Over 60 countries around the world license online casinos, the US is the worst country for gamblers, and 56 percent of the world’s population faces some form of online gambling ban, but ordinary players are not penalised in most cases. These are the main findings of a research project into online gambling access, by affiliate KeyToCasino.
Looking at sources in 46 languages from 225 countries, KeyToCasino researched online and land-based casino access and then gave each country a Gambling Availability Score. A key part of this score was the policy of online casinos. For example, 14 percent of casinos restrict access to players even though they live in countries where there are no online gambling restrictions.
The scores were out of 1,000 with 500 points based on online casino accessibility. For the remaining 500 points, casino laws, penalties, access and financial blocks were taken into consideration. The United States got the worst Gambling Availability Score with 311 points followed by Iran with 407 points and France with 412 points. In the United States, where online gambling is banned on a federal level, gamblers cannot access 72 percent of the world’s online casinos. Other countries’ scores and ranks are available here.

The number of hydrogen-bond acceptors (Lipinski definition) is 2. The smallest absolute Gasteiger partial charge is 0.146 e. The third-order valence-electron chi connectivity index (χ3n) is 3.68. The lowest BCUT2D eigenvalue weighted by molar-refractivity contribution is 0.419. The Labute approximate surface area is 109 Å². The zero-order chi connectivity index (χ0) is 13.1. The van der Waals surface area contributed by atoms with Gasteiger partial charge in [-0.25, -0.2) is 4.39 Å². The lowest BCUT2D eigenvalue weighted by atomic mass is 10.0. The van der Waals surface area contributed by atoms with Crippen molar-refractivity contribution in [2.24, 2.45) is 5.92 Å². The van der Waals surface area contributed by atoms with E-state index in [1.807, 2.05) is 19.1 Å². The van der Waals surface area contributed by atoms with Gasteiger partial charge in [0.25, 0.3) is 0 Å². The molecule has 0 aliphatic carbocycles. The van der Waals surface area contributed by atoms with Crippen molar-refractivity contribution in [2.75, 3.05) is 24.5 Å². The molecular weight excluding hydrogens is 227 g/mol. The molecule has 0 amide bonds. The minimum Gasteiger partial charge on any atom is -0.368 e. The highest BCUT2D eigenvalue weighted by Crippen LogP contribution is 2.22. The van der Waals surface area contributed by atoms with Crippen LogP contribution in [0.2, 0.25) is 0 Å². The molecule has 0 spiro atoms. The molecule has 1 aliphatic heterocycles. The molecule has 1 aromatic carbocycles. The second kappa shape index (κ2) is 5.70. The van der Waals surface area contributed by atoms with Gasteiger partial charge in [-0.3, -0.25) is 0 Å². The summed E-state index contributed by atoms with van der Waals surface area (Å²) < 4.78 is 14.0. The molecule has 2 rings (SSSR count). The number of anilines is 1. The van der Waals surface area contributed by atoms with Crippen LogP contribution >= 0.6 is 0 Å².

Fifty-six percent of the world’s population face some form of online casino ban. In 39 countries online casinos are banned completely, and in 32 countries, local operators are banned, but foreign online casinos operate. A further 61 countries allow casinos to operate under licence. Half of these countries only have the ability to enforce the licence on local casino operators though. The remaining 93 countries of the world do not explicitly ban online casinos or license them.
The researchers also looked at land-based casinos, discovering that 57 countries restrict them, while 168 countries let their citizens play in land-based casinos, although some only allow casinos in certain parts of the country. This means only 47 percent of the world’s population can access land-based casinos.
Further, the researchers looked at the countries’ online gambling laws in relation to the land-based casino laws. They found that in 27 countries out of 168 where land-based casinos are allowed, online casinos are banned. The remaining countries regulate online casinos, or have no formal ban. Most of the 57 countries that ban land-based casinos also ban online casinos, but 13 have no such ban in place.
The study also found that 25 countries criminally penalise ordinary online gamblers, while 15 countries impose an administrative penalty. Nothing happens to players in the remaining 92 countries that ban or restrict online gambling. However, 36 countries get internet service providers to block access to casinos, and 18 countries block their financial transactions.
The complete research report with more statistics and gambling legislation oddities is available here.